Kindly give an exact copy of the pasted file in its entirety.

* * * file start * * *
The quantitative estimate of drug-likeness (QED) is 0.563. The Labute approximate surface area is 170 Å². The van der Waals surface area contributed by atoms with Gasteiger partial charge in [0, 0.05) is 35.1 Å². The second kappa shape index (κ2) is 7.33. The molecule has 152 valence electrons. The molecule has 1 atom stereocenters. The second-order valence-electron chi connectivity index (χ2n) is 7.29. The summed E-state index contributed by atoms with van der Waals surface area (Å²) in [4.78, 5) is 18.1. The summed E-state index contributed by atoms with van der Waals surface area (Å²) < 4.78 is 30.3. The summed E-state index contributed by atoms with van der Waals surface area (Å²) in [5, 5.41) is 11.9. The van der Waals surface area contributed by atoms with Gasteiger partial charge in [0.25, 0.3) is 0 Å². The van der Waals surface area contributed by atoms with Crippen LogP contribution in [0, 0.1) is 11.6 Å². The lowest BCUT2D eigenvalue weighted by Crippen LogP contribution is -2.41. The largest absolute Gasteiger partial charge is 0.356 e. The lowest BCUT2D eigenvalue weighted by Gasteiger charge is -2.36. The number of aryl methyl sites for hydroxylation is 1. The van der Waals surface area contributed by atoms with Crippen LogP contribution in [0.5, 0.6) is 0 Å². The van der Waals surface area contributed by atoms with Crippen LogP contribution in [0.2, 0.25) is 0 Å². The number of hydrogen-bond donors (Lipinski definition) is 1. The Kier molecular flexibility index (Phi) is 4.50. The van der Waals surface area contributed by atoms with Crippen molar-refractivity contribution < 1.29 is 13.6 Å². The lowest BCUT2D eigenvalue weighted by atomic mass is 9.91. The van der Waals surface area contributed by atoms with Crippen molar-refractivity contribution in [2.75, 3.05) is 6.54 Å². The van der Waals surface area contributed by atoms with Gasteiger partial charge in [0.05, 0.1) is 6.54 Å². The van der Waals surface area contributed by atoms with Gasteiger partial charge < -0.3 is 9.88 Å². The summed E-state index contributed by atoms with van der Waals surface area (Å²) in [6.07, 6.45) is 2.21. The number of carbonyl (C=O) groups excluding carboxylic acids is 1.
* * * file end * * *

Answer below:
The quantitative estimate of drug-likeness (QED) is 0.563. The Labute approximate surface area is 170 Å². The van der Waals surface area contributed by atoms with Gasteiger partial charge in [0, 0.05) is 35.1 Å². The second kappa shape index (κ2) is 7.33. The molecule has 152 valence electrons. The molecule has 1 atom stereocenters. The second-order valence-electron chi connectivity index (χ2n) is 7.29. The summed E-state index contributed by atoms with van der Waals surface area (Å²) in [4.78, 5) is 18.1. The summed E-state index contributed by atoms with van der Waals surface area (Å²) < 4.78 is 30.3. The summed E-state index contributed by atoms with van der Waals surface area (Å²) in [5, 5.41) is 11.9. The van der Waals surface area contributed by atoms with Gasteiger partial charge in [0.25, 0.3) is 0 Å². The van der Waals surface area contributed by atoms with Crippen LogP contribution in [0, 0.1) is 11.6 Å². The lowest BCUT2D eigenvalue weighted by Crippen LogP contribution is -2.41. The largest absolute Gasteiger partial charge is 0.356 e. The lowest BCUT2D eigenvalue weighted by Gasteiger charge is -2.36. The number of aryl methyl sites for hydroxylation is 1. The van der Waals surface area contributed by atoms with Crippen LogP contribution in [0.5, 0.6) is 0 Å². The van der Waals surface area contributed by atoms with Crippen LogP contribution in [0.2, 0.25) is 0 Å². The number of hydrogen-bond donors (Lipinski definition) is 1. The Kier molecular flexibility index (Phi) is 4.50. The van der Waals surface area contributed by atoms with Crippen molar-refractivity contribution < 1.29 is 13.6 Å². The lowest BCUT2D eigenvalue weighted by atomic mass is 9.91. The van der Waals surface area contributed by atoms with Crippen molar-refractivity contribution in [2.75, 3.05) is 6.54 Å². The van der Waals surface area contributed by atoms with Gasteiger partial charge in [0.05, 0.1) is 6.54 Å². The van der Waals surface area contributed by atoms with Gasteiger partial charge < -0.3 is 9.88 Å². The summed E-state index contributed by atoms with van der Waals surface area (Å²) in [6.07, 6.45) is 2.21. The number of carbonyl (C=O) groups excluding carboxylic acids is 1.